During the eighties, there was little scope for connecting with your target segment. But right now, through social media and the internet, we can reach out to our young readers very easily.

by - Mehedi Haque, founder of Dhaka Comics

Khan took another leap of faith in 2011 when he decided to participate in DC Comics’ “New 52” project, in which all its major series were relaunched. “I wanted to see whether my readers are willing to buy latest issues of their favourite comic titles, a few weeks after their release in US,” he said. It was a risky proposition, since the cover prices for most of the issues are between $3 to $4.

“For example, I had initially ordered 10 copies of Batman by Scott Snyder. To my surprise, all the copies sold out within three weeks. Soon, I reordered for more from DC distributors and these issues sold out as well!” he said.

The store’s success has encouraged others to open up superhero-themed restaurants and stores selling T-shirts, posters, watches and other memorabilia. “Big-budget superhero movies from Hollywood were also released in Dhaka coincidentally around the same time, catalysing the growth of this culture,” said Faizul Khan Tanim, a 37-year-old advertising professional and comics collector.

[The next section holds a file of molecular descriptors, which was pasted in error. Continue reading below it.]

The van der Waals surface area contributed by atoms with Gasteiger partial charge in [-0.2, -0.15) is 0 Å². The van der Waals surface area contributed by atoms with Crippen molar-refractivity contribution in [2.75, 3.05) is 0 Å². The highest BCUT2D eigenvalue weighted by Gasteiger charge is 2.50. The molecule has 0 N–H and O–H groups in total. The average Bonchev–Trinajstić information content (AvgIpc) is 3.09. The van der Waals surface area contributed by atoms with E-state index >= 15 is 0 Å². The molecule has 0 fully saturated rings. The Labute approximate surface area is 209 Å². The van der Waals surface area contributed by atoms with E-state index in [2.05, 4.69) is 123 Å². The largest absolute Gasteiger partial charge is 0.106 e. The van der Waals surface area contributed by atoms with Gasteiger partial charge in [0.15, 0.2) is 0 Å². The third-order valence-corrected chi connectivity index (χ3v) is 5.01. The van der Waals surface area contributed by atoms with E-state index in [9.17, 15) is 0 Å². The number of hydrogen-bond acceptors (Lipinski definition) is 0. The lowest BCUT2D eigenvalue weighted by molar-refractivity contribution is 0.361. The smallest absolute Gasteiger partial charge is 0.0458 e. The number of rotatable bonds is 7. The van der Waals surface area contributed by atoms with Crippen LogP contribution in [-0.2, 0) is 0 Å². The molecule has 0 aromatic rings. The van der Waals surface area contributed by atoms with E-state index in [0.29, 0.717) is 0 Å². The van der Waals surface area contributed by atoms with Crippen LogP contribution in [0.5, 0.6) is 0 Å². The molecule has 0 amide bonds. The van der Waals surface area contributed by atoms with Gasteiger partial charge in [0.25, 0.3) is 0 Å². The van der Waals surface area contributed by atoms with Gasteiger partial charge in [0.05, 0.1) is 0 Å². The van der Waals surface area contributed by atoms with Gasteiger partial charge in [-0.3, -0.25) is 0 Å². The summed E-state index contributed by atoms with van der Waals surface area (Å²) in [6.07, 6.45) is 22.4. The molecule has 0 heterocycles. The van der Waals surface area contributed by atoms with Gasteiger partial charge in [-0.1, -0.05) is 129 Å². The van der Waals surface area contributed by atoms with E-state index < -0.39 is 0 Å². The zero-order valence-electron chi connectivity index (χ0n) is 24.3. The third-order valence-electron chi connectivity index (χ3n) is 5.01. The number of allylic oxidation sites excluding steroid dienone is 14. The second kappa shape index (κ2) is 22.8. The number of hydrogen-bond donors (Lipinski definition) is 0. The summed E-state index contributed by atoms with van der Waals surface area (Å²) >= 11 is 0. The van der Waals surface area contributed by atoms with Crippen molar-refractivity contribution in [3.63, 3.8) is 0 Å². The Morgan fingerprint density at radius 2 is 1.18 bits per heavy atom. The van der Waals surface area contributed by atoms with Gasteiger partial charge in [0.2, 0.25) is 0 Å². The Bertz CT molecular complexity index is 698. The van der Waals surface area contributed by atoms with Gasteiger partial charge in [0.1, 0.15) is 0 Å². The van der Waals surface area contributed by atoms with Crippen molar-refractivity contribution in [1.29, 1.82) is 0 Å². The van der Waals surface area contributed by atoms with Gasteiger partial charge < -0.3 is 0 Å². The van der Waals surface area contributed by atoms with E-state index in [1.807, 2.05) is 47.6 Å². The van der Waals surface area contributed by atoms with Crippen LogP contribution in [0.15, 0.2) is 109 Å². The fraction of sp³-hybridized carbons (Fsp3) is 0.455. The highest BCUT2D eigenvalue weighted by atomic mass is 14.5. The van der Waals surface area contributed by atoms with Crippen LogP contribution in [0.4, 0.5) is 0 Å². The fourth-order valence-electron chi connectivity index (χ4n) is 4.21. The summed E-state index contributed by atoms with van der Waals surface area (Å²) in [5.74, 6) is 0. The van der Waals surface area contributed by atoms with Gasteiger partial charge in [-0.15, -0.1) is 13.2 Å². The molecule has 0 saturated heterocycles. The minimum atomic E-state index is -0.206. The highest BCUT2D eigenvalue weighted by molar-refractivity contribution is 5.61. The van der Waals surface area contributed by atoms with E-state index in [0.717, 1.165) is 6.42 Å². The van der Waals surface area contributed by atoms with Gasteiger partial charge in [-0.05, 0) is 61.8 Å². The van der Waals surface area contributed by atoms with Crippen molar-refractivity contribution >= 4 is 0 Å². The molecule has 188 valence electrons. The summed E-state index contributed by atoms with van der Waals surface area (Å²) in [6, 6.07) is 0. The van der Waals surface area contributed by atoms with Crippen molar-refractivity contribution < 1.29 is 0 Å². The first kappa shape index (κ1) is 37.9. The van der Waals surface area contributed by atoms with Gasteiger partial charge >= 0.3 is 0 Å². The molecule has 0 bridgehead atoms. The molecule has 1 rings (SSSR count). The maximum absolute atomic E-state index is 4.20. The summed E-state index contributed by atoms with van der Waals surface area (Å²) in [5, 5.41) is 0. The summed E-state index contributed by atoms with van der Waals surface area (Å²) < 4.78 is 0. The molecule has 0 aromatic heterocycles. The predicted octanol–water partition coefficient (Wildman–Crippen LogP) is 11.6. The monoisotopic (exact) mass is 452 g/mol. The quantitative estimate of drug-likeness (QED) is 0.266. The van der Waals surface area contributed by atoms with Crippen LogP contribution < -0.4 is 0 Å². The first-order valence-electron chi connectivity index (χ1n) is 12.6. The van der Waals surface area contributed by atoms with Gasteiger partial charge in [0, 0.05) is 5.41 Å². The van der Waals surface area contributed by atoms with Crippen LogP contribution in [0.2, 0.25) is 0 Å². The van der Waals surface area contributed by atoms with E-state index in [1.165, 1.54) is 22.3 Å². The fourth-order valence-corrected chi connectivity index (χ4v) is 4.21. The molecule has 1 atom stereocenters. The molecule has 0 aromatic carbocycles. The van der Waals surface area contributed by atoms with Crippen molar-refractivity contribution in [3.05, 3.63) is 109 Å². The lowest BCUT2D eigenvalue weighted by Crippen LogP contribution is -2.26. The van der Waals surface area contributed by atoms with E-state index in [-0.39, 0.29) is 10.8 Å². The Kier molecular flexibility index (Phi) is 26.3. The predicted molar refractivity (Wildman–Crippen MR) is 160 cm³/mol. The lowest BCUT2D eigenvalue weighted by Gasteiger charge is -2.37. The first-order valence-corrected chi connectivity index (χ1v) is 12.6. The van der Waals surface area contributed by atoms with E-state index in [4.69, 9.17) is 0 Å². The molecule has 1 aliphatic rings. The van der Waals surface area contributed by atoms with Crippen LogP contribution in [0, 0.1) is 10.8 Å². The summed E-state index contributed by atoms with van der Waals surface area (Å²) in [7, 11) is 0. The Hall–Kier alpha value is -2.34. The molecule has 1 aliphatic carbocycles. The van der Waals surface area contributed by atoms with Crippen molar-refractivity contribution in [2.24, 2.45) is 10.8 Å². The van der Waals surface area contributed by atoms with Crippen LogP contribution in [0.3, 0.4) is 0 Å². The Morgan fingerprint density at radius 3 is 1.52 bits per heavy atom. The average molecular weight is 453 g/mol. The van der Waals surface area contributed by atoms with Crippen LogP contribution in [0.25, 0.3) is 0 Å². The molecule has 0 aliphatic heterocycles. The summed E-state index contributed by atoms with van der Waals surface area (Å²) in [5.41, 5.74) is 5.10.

The growing demand encouraged Mehedi Haque, a cartoonist at Unmad, Bangladesh’s longest-running satire magazine, to launch Dhaka Comics this February. “‘Til now, Dhaka Comics has released eight different titles in Bengali language,” said Haque. With prices ranging between 50 and 120 takas ($0.65 to $1.50), Haque said the company is selling 600 comics per month – up from 300 a month when it launched. The comic books’ genres include mystery, horror, fantasy, science-fiction, comedy and more. 

“Earlier, comics publishers could not survive in Bangladesh, as during the eighties, there was little scope for connecting with your target segment,” said Haque. “But right now, through social media and the internet, we can reach out to our young readers very easily.”